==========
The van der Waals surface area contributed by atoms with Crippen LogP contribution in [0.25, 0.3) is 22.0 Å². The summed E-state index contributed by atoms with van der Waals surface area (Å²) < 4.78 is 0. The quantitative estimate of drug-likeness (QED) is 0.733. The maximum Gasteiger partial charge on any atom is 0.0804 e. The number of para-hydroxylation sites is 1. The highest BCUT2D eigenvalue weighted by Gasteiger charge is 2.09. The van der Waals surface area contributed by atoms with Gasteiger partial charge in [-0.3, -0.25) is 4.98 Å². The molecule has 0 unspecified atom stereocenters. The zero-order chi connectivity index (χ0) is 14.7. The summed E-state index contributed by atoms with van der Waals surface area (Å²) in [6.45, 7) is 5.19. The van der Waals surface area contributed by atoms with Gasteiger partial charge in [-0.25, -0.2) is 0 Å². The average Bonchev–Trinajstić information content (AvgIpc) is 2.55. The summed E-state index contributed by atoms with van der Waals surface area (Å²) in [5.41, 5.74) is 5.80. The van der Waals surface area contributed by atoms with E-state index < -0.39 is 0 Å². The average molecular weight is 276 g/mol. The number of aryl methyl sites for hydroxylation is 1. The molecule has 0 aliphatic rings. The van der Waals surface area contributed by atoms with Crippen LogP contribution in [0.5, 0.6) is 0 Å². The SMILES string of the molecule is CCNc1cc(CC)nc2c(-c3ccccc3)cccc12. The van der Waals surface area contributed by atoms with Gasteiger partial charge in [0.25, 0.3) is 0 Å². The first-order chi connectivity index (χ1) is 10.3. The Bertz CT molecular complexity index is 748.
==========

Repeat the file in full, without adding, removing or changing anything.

The van der Waals surface area contributed by atoms with Crippen LogP contribution in [0.25, 0.3) is 22.0 Å². The summed E-state index contributed by atoms with van der Waals surface area (Å²) < 4.78 is 0. The quantitative estimate of drug-likeness (QED) is 0.733. The maximum Gasteiger partial charge on any atom is 0.0804 e. The number of para-hydroxylation sites is 1. The highest BCUT2D eigenvalue weighted by Gasteiger charge is 2.09. The van der Waals surface area contributed by atoms with Gasteiger partial charge in [-0.3, -0.25) is 4.98 Å². The molecule has 0 unspecified atom stereocenters. The zero-order chi connectivity index (χ0) is 14.7. The summed E-state index contributed by atoms with van der Waals surface area (Å²) in [6.45, 7) is 5.19. The van der Waals surface area contributed by atoms with Gasteiger partial charge in [-0.25, -0.2) is 0 Å². The average Bonchev–Trinajstić information content (AvgIpc) is 2.55. The summed E-state index contributed by atoms with van der Waals surface area (Å²) in [5.41, 5.74) is 5.80. The van der Waals surface area contributed by atoms with E-state index < -0.39 is 0 Å². The average molecular weight is 276 g/mol. The number of aryl methyl sites for hydroxylation is 1. The molecule has 0 aliphatic rings. The van der Waals surface area contributed by atoms with Crippen LogP contribution in [0.5, 0.6) is 0 Å². The SMILES string of the molecule is CCNc1cc(CC)nc2c(-c3ccccc3)cccc12. The van der Waals surface area contributed by atoms with Gasteiger partial charge in [0.25, 0.3) is 0 Å². The first-order chi connectivity index (χ1) is 10.3. The Bertz CT molecular complexity index is 748.